Compliance, Coercion, and Procedural Justice: An Analysis of Police-Suspect Encounters

John D. McCluskey, Michigan State University

ABSTRACT
Police scholars hypothesize that police, in the era of community policing, are more reliant on citizens' exercise of voluntary compliance and self control than punitive arrest in face to face encounters. This paper elaborates on and explores two potential mechanisms for achieving citizen compliance. First, coercive power in the forms of threats and physical and legal control are examined as tools for gaining citizen compliance. Second, literature in procedural justice is tapped to develop hypotheses regarding police use of "just" and "unjust" tactics in legitimizing (or delegitimizing) requests for self control or compliance. Data from the Project on Policing Neighborhoods collected through systematic social observation of face to face police-citizen encounters in St. Petersburg, FL and Indianapolis, IN, are used in our analyses.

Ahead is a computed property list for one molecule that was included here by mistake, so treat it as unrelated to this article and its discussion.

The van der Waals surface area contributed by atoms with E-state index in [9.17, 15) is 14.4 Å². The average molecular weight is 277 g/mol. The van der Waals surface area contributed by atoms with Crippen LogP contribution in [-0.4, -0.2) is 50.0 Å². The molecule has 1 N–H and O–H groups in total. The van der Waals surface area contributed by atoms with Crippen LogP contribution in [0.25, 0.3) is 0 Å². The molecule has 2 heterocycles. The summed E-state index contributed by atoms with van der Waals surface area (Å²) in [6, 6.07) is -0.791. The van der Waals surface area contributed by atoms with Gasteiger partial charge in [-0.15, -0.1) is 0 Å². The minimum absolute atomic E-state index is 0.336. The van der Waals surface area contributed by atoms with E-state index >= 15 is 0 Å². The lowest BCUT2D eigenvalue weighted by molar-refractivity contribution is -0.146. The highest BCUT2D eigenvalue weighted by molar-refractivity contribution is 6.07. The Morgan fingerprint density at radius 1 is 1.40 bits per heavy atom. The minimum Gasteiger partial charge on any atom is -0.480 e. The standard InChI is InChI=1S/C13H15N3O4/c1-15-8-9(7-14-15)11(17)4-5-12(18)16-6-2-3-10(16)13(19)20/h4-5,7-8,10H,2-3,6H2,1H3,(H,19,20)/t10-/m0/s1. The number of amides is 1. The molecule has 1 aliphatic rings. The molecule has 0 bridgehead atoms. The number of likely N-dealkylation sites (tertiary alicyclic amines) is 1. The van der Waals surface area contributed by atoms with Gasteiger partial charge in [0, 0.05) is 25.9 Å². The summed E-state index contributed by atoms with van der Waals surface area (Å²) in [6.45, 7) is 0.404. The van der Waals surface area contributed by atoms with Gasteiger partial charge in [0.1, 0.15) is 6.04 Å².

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Updated 05/20/2006